This documentation covers a development version of IPython. The development version may differ significantly from the latest stable release.
This documentation covers IPython versions 6.0 and higher. Beginning with version 6.0, IPython stopped supporting compatibility with Python versions lower than 3.3 including all versions of Python 2.7.
If you are looking for an IPython version compatible with Python 2.7, please use the IPython 5.x LTS release and refer to its documentation (LTS is the long term support release).
Introduction to IPython configuration¶
Setting configurable options¶
Many of IPython’s classes have configurable attributes (see IPython options for the list). These can be configured in several ways.
Python config files¶
To create the blank config files, run:
ipython profile create [profilename]
If you leave out the profile name, the files will be created for the
default profile (see Profiles). These will typically be
~/.ipython/profile_default/, and will be named
The settings in
ipython_config.py apply to all IPython commands.
The files typically start by getting the root config object:
c = get_config()
You can then configure class attributes like this:
c.InteractiveShell.automagic = False
Be careful with spelling–incorrect names will simply be ignored, with no error.
To add to a collection which may have already been defined elsewhere,
you can use methods like those found on lists, dicts and sets: append,
extend, but at the front), add and update (which works both for dicts
New in version 2.0: list, dict and set methods for config values
Example config file¶
# sample ipython_config.py c = get_config() c.TerminalIPythonApp.display_banner = True c.InteractiveShellApp.log_level = 20 c.InteractiveShellApp.extensions = [ 'myextension' ] c.InteractiveShellApp.exec_lines = [ 'import numpy', 'import scipy' ] c.InteractiveShellApp.exec_files = [ 'mycode.py', 'fancy.ipy' ] c.InteractiveShell.colors = 'LightBG' c.InteractiveShell.confirm_exit = False c.InteractiveShell.editor = 'nano' c.InteractiveShell.xmode = 'Context' c.PrefilterManager.multi_line_specials = True c.AliasManager.user_aliases = [ ('la', 'ls -al') ]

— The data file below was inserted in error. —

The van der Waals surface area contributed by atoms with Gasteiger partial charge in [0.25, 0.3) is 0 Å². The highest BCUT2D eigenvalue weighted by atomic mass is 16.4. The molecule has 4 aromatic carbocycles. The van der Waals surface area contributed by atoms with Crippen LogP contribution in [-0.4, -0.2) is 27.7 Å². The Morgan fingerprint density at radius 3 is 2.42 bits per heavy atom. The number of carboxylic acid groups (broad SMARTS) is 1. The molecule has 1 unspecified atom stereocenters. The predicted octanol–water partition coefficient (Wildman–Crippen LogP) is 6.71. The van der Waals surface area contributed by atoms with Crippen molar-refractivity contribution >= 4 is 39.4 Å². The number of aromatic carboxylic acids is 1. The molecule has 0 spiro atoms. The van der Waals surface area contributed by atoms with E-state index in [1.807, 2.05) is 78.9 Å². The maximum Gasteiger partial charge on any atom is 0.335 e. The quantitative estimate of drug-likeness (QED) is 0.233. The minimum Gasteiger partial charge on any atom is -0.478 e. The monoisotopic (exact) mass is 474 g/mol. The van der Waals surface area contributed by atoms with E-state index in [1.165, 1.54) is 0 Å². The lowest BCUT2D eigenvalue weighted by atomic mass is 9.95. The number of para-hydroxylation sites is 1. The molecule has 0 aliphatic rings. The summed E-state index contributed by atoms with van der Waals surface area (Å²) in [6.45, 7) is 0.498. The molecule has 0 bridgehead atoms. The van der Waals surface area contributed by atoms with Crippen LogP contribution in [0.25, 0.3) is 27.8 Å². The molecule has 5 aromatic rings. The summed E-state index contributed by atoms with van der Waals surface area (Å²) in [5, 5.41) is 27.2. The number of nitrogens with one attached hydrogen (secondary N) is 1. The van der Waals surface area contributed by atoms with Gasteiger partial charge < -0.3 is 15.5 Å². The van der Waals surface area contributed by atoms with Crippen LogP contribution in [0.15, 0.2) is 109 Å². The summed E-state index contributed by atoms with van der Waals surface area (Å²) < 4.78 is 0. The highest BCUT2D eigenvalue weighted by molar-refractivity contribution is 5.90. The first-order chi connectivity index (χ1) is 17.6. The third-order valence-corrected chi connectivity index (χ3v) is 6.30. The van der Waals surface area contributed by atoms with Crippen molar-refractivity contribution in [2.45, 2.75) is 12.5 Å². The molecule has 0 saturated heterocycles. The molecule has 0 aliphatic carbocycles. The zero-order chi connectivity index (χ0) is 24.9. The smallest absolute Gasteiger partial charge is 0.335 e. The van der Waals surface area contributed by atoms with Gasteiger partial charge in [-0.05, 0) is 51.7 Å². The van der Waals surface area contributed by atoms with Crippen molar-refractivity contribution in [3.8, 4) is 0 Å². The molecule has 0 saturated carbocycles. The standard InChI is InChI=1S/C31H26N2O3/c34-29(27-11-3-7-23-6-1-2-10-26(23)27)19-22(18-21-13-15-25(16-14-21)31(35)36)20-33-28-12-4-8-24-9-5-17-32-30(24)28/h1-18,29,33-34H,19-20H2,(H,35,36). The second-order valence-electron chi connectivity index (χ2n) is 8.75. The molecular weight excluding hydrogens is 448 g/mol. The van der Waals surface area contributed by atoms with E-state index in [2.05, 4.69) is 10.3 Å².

Command line arguments¶
Every configurable value can be set from the command line, using this syntax:
Many frequently used options have short aliases and flags, such as
--matplotlib (to integrate with a matplotlib GUI event loop) or
--pdb (automatic post-mortem debugging of exceptions).
To see all of these abbreviated options, run:
ipython --help ipython notebook --help # etc.
Options specified at the command line, in either format, override options set in a configuration file.
The config magic¶
You can also modify config from inside IPython, using a magic command:
%config IPCompleter.greedy = True
At present, this only affects the current session - changes you make to config are not saved anywhere. Also, some options are only read when IPython starts, so they can’t be changed like this.
Running IPython from Python¶
If you are using Embedding IPython to start IPython from a normal python file, you can set configuration options the same way as in a config file by creating a traitlets config object and passing it to start_ipython like in the example below.
"""Quick snippet explaining how to set config options when using start_ipython.""" # First create a config object from the traitlets library from traitlets.config import Config c = Config() # Now we can set options as we would in a config file: # c.Class.config_value = value # For example, we can set the exec_lines option of the InteractiveShellApp # class to run some code when the IPython REPL starts c.InteractiveShellApp.exec_lines = [ 'print("\\nimporting some things\\n")', 'import math', "math" ] c.InteractiveShell.colors = 'LightBG' c.InteractiveShell.confirm_exit = False c.TerminalIPythonApp.display_banner = False # Now we start ipython with our configuration import IPython IPython.start_ipython(config=c)
IPython can use multiple profiles, with separate configuration and
history. By default, if you don’t specify a profile, IPython always runs
default profile. To use a new profile:
ipython profile create foo # create the profile foo ipython --profile=foo # start IPython using the new profile
Profiles are typically stored in The IPython directory, but you can also keep a profile in the current working directory, for example to distribute it with a project. To find a profile directory on the filesystem:
ipython locate profile foo
The IPython directory¶
IPython stores its files—config, command history and extensions—in
~/.ipython/ by default.
If set, this environment variable should be the path to a directory, which IPython will use for user data. IPython will create it if it does not exist.
This command line option can also be used to override the default IPython directory.
To see where IPython is looking for the IPython directory, use the command
ipython locate, or the Python function